William Barr, President Donald Trump's nominee for attorney general, faced off with the Senate Judiciary Committee on Tuesday in his confirmation hearing.
Barr was grilled for more than seven hours, fielding questions from the 22-member committee on a range of issues including the record-breaking partial government shutdown, the federal government's stance toward marijuana and to what extent Barr would be influenced by the president.
But preoccupying the minds of most of the panel's Democrats was special counsel Robert Mueller's ongoing investigation into Russia's 2016 election interference and possible collusion with the Trump campaign.
Barr answered dozens of questions probing his thoughts on that investigation, many of which centered around whether he should recuse himself from any involvement with it. He was also asked about how he would reconcile a potential final report from Mueller's office with his commitment to bring transparency to the probe.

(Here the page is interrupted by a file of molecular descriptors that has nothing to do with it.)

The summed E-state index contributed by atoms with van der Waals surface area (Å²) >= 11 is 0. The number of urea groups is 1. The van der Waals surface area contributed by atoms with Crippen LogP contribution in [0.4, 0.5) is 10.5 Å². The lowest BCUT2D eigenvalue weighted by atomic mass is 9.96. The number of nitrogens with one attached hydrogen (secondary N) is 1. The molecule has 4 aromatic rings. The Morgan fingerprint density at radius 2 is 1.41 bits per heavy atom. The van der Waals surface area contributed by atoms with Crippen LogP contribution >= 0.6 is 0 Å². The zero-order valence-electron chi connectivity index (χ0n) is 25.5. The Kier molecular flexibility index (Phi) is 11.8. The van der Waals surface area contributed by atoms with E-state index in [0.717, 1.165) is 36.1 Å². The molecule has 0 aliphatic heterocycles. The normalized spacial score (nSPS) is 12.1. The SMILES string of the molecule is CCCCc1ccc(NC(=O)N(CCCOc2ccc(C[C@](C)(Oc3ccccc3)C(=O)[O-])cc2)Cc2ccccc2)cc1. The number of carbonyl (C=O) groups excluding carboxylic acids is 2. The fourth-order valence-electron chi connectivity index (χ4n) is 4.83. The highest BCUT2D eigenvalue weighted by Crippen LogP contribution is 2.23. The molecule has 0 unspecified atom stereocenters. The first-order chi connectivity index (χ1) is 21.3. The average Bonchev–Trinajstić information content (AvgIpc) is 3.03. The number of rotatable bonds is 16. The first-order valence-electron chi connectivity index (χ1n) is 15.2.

It was Barr's second time auditioning for the role of top law enforcement official in the Department of Justice. Barr had previously served as attorney general during President George H.W. Bush's administration in the early 1990s, and was unanimously confirmed by the Senate.
But Barr, now 68, stepped into a much different political environment this time around. And while he is still broadly expected to prevail in the Republican-controlled Senate, at least one Democratic senator— likely 2020 presidential challenger Elizabeth Warren of Massachusetts — has already vowed to vote against him.
@SenWarren: William Barr has already expressed his bias against the Mueller investigation – that alone should disqualify him from serving as Attorney General. He also wants to gut the ACA, thinks Roe v Wade should be overturned, & has a troubling record on criminal justice. I'll vote no.
Here are the big takeaways from Barr's testimony: